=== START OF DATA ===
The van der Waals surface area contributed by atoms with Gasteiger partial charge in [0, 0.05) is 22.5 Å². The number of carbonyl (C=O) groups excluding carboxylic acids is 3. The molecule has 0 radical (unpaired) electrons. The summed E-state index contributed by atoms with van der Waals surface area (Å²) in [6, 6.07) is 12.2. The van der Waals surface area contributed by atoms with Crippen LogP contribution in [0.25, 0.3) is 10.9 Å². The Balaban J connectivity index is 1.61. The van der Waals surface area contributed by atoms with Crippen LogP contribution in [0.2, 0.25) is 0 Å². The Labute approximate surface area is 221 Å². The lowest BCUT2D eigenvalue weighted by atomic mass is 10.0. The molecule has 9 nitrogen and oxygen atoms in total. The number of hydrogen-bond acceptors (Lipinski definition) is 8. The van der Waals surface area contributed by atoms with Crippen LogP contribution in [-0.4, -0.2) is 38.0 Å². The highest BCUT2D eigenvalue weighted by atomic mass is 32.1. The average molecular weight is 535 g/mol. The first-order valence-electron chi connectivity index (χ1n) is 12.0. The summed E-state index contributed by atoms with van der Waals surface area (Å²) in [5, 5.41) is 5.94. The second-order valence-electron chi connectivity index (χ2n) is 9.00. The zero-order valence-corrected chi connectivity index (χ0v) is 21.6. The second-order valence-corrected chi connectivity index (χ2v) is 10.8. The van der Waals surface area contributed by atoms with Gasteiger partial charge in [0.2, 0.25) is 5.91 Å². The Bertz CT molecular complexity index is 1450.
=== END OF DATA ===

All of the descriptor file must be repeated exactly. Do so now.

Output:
The van der Waals surface area contributed by atoms with Gasteiger partial charge in [0, 0.05) is 22.5 Å². The number of carbonyl (C=O) groups excluding carboxylic acids is 3. The molecule has 0 radical (unpaired) electrons. The summed E-state index contributed by atoms with van der Waals surface area (Å²) in [6, 6.07) is 12.2. The van der Waals surface area contributed by atoms with Crippen LogP contribution in [0.25, 0.3) is 10.9 Å². The Balaban J connectivity index is 1.61. The van der Waals surface area contributed by atoms with Crippen LogP contribution in [0.2, 0.25) is 0 Å². The Labute approximate surface area is 221 Å². The lowest BCUT2D eigenvalue weighted by atomic mass is 10.0. The molecule has 9 nitrogen and oxygen atoms in total. The number of hydrogen-bond acceptors (Lipinski definition) is 8. The van der Waals surface area contributed by atoms with Crippen LogP contribution in [-0.4, -0.2) is 38.0 Å². The highest BCUT2D eigenvalue weighted by atomic mass is 32.1. The average molecular weight is 535 g/mol. The first-order valence-electron chi connectivity index (χ1n) is 12.0. The summed E-state index contributed by atoms with van der Waals surface area (Å²) in [5, 5.41) is 5.94. The second-order valence-electron chi connectivity index (χ2n) is 9.00. The zero-order valence-corrected chi connectivity index (χ0v) is 21.6. The second-order valence-corrected chi connectivity index (χ2v) is 10.8. The van der Waals surface area contributed by atoms with Gasteiger partial charge in [0.2, 0.25) is 5.91 Å². The Bertz CT molecular complexity index is 1450.